Our findings that the FGF-1 protein is expressed in the heart [112], that application of FGF-1 to heart muscle stimulates mesenchymal cells to proliferate [4], that monocytes loaded with FGF-1 home-in on places where collateral vessels develop, that the FGFR-1 is expressed in SMCs of growing collaterals and in fibroblasts of the adventitia [30] and that transgenic myocardial over-expression increased arteriogenesis and arterial branching in the heart [38] were at first interpreted that FGF-1 is the growth factor of arteriogenesis [120]. Transgenic over-expression of FGF-2 in skeletal muscle under the control of the phosphoglycerate promoter resulted in complete restoration of blood flow after femoral artery occlusion, especially when combined with physical exercise [125]. Peripheral arteriogenesis following femoral artery occlusion could be inhibited by PAS (Polyanetholsulfonic acid), which blocks the action of FGF by complex formation, which impairs binding to the FGFR-1 [30]. FGF ligand availability did not change, therefore regulation of arteriogenesis seemed to proceed via receptor availability. In spite of all of these findings the FGF-hypothesis has a low probability because gene-targeting of FGF-1, of FGF-2 and the double knockout of FGF1 + 2 responded like wild-type mice to femoral artery occlusion [170]. Except for changes in tibia length the animals were normal and fertile. Since the FGF family is large the assumption was that other members had substituted in the gene-deleted animals. Adenoviral transfection of rabbit skeletal muscle with FGF-4 stimulated arteriogenesis but no evidence is available that collateral formation was stimulated in the FGF-1,-2 double knockouts by FGF-4. Although FGF-7 is strongly expressed in cultured porcine vascular SMCs, especially when stimulated with PDGF, no differential expression was found so far in developing collaterals. Mouse knockout studies of FGF-7 showed no impaired wound healing [54]. However, the triple knockout of FGF 5, 6 and 7 markedly inhibited the recovery of blood flow after femoral artery occlusion (Zimmermann et al. unpublished). In spite of the fact that external application of FGF-1, -2, FGF-4, and -5 stimulate arteriogenesis [48, 87, 150], from about 40%–50% of physiological maximal conductance, their internal role in collateral vessel development remains uncertain.

An enormous amount of research was generated by the discovery that vascular endothelial growth factor (VEGF) played a crucial role in the embryonic genesis of the vascular system. No offspring issued from targeted deletion of the VEGF gene and not even heterozygote knockouts were viable [21, 39]. Numerous studies were published showing that application of VEGF either by protein or gene transfer could reduce hind limb ischemia after femoral artery occlusion in animals [7, 76, 164]. But in analogy with the pioneering work of Epstein with FGF, complete restoration of function of the occluded artery was not reached. Our recent studies showed that VEGF-A protein is indeed expressed on the endothelial surface of growing collaterals which explains the mitotic activity of the endothelium but not of the SMC proliferation at a distance from the endothelium, especially because VEGF is not a mitogen for SMCs. However, a combination of activated autologous EC and SMC by transduction with Angiopoietin-1 and VEGF retroviral vectors, respectively, produced arteriogenesis in a hind limb ischemia model in miniature pigs [50]. Recent studies by Terjung et al showed that the arteriogenesis of exercise can be inhibited by the VEGF antagonist ZD4190 [90]. Questions remain as to the mechanism of VEGF expression by shear stress, which appears unorthodox because VEGF is up regulated by hypoxia-inducible factor (hif), but also by changes in glucose concentration, in reaction to lowered oxygen tension [133], which is high in arterial endothelium. A plausible explanation for the interplay of factors might originate at shear stress activated eNOS which induces VEGF which in turn induces MCP-1 in SMCs which attracts monocytes which produce GFs and arteriogenesis can be blocked at each mentioned point. The action of growth factors, especially the FGFs and VEGF, but also of the pleiotrophic heparin binding growth factor Midkine are modulated by the syndecans (1–4), glycoproteins that act as co-receptors, especialy for G-protein-coupled receptors [27, 28].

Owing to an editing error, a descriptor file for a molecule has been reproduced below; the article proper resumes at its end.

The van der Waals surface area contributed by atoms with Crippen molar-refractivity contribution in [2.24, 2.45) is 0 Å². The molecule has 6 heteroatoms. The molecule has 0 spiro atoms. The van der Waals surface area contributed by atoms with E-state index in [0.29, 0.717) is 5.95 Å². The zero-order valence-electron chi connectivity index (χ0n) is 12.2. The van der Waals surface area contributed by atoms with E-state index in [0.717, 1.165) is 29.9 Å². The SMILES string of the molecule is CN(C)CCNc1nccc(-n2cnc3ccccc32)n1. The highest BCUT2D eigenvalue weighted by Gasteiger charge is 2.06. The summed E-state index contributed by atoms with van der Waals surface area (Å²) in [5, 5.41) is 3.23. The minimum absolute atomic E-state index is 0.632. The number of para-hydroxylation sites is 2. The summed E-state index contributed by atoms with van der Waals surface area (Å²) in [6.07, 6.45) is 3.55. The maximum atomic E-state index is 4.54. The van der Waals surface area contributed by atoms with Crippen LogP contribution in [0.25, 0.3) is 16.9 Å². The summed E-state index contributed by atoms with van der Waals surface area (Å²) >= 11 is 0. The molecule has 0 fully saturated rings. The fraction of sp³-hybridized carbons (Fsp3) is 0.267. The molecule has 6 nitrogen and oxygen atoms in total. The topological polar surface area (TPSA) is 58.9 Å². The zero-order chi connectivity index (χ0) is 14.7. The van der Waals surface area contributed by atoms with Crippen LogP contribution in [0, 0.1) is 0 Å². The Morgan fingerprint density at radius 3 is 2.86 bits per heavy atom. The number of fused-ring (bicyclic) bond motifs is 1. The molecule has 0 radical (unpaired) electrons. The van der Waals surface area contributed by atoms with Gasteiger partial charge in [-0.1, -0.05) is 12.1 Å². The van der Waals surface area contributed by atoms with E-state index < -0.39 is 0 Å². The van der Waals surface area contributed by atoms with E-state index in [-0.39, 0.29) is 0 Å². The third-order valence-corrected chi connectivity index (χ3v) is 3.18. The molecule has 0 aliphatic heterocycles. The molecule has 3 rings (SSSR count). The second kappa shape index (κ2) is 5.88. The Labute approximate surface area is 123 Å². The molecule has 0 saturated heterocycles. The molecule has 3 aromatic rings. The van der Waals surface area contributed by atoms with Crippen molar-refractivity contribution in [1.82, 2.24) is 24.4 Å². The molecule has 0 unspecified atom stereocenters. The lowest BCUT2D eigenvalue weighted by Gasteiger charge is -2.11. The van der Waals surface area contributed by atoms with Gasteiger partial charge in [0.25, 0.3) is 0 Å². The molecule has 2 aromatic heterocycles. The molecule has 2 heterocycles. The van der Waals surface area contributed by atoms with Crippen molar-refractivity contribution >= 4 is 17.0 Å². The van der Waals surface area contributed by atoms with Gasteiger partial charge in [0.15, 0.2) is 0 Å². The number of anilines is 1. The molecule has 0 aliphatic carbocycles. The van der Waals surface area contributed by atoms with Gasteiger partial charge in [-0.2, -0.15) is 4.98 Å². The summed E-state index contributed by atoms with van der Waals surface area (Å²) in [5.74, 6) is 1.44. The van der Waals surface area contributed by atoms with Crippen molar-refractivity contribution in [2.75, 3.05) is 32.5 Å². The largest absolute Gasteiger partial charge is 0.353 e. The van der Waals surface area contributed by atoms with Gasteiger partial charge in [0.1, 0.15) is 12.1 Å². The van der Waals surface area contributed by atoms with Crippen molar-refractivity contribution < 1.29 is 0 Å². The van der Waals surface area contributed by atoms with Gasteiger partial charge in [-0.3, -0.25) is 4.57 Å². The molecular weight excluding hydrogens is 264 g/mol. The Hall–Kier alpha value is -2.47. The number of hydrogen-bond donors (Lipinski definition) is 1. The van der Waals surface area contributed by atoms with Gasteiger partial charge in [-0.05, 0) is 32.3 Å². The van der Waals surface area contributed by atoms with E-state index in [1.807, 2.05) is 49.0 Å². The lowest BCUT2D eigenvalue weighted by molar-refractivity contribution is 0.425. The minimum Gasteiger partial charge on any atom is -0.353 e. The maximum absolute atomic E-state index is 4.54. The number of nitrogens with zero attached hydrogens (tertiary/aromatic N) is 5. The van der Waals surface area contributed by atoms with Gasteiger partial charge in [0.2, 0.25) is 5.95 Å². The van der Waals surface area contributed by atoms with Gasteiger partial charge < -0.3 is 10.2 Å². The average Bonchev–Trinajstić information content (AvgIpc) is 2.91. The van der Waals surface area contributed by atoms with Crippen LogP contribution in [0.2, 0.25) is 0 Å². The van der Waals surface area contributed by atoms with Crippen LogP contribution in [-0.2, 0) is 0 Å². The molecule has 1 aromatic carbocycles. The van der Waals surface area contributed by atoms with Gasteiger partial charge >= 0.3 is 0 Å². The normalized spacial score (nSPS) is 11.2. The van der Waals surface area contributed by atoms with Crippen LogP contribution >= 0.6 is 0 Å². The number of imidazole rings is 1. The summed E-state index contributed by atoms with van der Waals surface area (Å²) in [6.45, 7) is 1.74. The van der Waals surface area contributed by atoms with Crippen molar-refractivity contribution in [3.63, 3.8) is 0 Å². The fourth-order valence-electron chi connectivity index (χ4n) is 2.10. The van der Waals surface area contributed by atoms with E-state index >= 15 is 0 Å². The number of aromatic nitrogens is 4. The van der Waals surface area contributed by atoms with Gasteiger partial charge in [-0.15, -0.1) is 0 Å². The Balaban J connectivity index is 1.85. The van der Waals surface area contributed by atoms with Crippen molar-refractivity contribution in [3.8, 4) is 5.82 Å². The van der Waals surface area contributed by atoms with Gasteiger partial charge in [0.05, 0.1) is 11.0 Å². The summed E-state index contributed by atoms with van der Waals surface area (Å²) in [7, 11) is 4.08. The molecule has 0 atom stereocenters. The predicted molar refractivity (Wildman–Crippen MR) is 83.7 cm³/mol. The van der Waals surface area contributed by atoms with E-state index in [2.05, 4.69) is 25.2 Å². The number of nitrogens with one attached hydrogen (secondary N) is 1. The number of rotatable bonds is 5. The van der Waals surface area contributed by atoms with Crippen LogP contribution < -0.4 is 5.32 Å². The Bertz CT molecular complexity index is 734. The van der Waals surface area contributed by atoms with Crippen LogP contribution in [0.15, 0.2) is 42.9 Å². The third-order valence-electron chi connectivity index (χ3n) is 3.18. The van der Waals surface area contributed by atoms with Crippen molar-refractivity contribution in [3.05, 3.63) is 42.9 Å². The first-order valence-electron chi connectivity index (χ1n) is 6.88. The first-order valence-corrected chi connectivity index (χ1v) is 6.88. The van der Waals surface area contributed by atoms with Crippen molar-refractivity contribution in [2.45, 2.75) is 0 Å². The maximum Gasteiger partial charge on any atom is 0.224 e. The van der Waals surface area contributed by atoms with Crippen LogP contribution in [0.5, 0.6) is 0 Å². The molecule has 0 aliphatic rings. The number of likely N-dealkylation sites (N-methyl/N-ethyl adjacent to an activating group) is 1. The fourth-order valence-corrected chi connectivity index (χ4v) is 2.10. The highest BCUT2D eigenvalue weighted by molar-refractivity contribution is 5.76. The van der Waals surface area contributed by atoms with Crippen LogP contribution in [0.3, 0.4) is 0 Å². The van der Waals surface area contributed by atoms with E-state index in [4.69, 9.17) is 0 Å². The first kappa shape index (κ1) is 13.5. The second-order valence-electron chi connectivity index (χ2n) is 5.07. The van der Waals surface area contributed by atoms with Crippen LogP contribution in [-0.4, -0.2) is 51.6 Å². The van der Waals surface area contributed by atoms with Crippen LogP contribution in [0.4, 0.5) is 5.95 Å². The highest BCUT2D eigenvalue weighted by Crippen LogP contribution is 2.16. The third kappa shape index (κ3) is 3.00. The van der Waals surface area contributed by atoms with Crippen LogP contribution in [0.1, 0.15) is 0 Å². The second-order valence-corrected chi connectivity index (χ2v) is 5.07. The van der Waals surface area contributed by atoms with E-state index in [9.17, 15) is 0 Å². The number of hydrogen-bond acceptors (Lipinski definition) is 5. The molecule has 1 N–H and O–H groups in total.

An ideal candidate for an endothelial FSS-activated smooth muscle mitogen would be endothelin 1 [24]. Endothelin mRNA indeed reacts in our experiments to FSS in a quantitative way, i.e. moderate increase after simple femoral artery occlusion and marked increase following shunt induced maximal shear stress whereas in experiments of other groups it reacts mainly to changes in pressure [86]. However, endothelin is a strong antagonist of NO (and vice versa) [12, 158] but NO is essential for arteriogenesis. However, the observed increase of endothelin occurs late during the maturation phase of the collateral vessels where an antagonist of NO would be needed. Another NOS inhibitor is hepatocyte growth factor (HGF), which is produced by MCP-1 activated monocytes [57]. However, HGF is not a known mitogen for SMCs but it is angiogenic and a mitogen and motogen for endothelial cells [16].

Uninhibited NO production could potentially further stimulate collateral vessel growth. A similar effect could potentially be induced by inhibition of enzymatic degradation of sGMP, the intracellular transmitter of NO. Indeed, sildenafil, a blocker of PDE-5, was reported to stimulate arteriogenesis [111, 134]. In our own experiments in an ischemic rabbit hind limb preparation and with oral administration of high doses of sildenafil the effect was marginal, probably caused by the unknown pharmacokinetics in that species.

Cell–cell interactions